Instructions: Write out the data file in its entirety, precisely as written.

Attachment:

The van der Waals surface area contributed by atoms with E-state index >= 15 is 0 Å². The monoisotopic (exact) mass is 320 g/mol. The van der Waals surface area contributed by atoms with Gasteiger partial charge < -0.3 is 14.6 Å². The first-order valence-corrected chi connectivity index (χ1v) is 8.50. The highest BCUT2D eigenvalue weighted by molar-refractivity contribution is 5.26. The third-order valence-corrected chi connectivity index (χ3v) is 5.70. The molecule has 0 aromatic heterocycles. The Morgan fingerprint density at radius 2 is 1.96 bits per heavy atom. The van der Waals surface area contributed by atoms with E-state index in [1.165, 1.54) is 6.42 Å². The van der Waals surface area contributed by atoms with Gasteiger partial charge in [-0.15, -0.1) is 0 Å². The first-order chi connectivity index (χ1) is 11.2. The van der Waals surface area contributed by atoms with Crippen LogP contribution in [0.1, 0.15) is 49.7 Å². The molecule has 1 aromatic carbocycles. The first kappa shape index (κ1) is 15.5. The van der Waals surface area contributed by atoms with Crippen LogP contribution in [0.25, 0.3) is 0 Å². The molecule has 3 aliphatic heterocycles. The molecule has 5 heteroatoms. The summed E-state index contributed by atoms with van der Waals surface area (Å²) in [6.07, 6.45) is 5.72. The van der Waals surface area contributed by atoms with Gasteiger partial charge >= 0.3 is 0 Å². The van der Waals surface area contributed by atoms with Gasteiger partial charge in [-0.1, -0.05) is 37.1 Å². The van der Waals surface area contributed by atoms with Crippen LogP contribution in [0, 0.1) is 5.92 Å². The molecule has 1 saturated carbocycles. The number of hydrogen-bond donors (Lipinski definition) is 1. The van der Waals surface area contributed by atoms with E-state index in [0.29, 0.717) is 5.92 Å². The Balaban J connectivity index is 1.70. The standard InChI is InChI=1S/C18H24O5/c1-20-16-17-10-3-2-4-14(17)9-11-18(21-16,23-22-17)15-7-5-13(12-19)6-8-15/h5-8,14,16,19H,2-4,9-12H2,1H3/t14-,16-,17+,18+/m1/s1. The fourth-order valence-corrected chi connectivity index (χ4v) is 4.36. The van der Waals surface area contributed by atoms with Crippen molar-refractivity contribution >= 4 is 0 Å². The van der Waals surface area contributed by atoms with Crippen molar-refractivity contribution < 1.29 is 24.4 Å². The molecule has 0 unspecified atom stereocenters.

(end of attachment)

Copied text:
The van der Waals surface area contributed by atoms with E-state index >= 15 is 0 Å². The monoisotopic (exact) mass is 320 g/mol. The van der Waals surface area contributed by atoms with Gasteiger partial charge < -0.3 is 14.6 Å². The first-order valence-corrected chi connectivity index (χ1v) is 8.50. The highest BCUT2D eigenvalue weighted by molar-refractivity contribution is 5.26. The third-order valence-corrected chi connectivity index (χ3v) is 5.70. The molecule has 0 aromatic heterocycles. The Morgan fingerprint density at radius 2 is 1.96 bits per heavy atom. The van der Waals surface area contributed by atoms with E-state index in [1.165, 1.54) is 6.42 Å². The van der Waals surface area contributed by atoms with Gasteiger partial charge in [-0.15, -0.1) is 0 Å². The first-order chi connectivity index (χ1) is 11.2. The van der Waals surface area contributed by atoms with Crippen LogP contribution in [0.1, 0.15) is 49.7 Å². The molecule has 1 aromatic carbocycles. The first kappa shape index (κ1) is 15.5. The van der Waals surface area contributed by atoms with Crippen LogP contribution in [0.25, 0.3) is 0 Å². The molecule has 3 aliphatic heterocycles. The molecule has 5 heteroatoms. The summed E-state index contributed by atoms with van der Waals surface area (Å²) in [6.07, 6.45) is 5.72. The van der Waals surface area contributed by atoms with Gasteiger partial charge >= 0.3 is 0 Å². The van der Waals surface area contributed by atoms with Gasteiger partial charge in [-0.1, -0.05) is 37.1 Å². The van der Waals surface area contributed by atoms with Crippen LogP contribution in [0, 0.1) is 5.92 Å². The molecule has 1 saturated carbocycles. The number of hydrogen-bond donors (Lipinski definition) is 1. The van der Waals surface area contributed by atoms with E-state index in [0.29, 0.717) is 5.92 Å². The Balaban J connectivity index is 1.70. The standard InChI is InChI=1S/C18H24O5/c1-20-16-17-10-3-2-4-14(17)9-11-18(21-16,23-22-17)15-7-5-13(12-19)6-8-15/h5-8,14,16,19H,2-4,9-12H2,1H3/t14-,16-,17+,18+/m1/s1. The fourth-order valence-corrected chi connectivity index (χ4v) is 4.36. The van der Waals surface area contributed by atoms with Crippen molar-refractivity contribution >= 4 is 0 Å². The van der Waals surface area contributed by atoms with Crippen molar-refractivity contribution < 1.29 is 24.4 Å². The molecule has 0 unspecified atom stereocenters.